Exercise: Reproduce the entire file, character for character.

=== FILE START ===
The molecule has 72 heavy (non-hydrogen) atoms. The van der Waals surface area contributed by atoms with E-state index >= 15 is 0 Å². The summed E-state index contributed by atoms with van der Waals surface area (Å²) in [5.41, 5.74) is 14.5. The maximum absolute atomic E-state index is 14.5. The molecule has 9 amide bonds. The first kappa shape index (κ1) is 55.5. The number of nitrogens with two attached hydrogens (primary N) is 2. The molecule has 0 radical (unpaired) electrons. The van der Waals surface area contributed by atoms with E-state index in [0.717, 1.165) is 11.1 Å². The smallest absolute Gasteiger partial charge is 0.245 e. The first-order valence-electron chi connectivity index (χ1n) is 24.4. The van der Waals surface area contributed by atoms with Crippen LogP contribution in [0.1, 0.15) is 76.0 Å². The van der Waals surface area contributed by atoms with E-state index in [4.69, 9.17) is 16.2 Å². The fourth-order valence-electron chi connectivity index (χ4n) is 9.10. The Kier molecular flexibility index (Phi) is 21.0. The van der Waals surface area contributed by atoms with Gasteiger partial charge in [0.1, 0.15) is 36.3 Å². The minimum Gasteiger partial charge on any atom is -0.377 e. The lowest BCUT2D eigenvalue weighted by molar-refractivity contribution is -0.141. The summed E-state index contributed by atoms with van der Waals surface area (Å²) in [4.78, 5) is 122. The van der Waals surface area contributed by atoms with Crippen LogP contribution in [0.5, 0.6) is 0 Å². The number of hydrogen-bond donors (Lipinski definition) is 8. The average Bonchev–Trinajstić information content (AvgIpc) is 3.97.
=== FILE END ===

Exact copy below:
The molecule has 72 heavy (non-hydrogen) atoms. The van der Waals surface area contributed by atoms with E-state index >= 15 is 0 Å². The summed E-state index contributed by atoms with van der Waals surface area (Å²) in [5.41, 5.74) is 14.5. The maximum absolute atomic E-state index is 14.5. The molecule has 9 amide bonds. The first kappa shape index (κ1) is 55.5. The number of nitrogens with two attached hydrogens (primary N) is 2. The molecule has 0 radical (unpaired) electrons. The van der Waals surface area contributed by atoms with E-state index in [0.717, 1.165) is 11.1 Å². The smallest absolute Gasteiger partial charge is 0.245 e. The first-order valence-electron chi connectivity index (χ1n) is 24.4. The van der Waals surface area contributed by atoms with Crippen LogP contribution in [0.1, 0.15) is 76.0 Å². The van der Waals surface area contributed by atoms with E-state index in [4.69, 9.17) is 16.2 Å². The fourth-order valence-electron chi connectivity index (χ4n) is 9.10. The Kier molecular flexibility index (Phi) is 21.0. The van der Waals surface area contributed by atoms with Gasteiger partial charge in [0.1, 0.15) is 36.3 Å². The minimum Gasteiger partial charge on any atom is -0.377 e. The lowest BCUT2D eigenvalue weighted by molar-refractivity contribution is -0.141. The summed E-state index contributed by atoms with van der Waals surface area (Å²) in [4.78, 5) is 122. The van der Waals surface area contributed by atoms with Crippen LogP contribution in [0.5, 0.6) is 0 Å². The number of hydrogen-bond donors (Lipinski definition) is 8. The average Bonchev–Trinajstić information content (AvgIpc) is 3.97.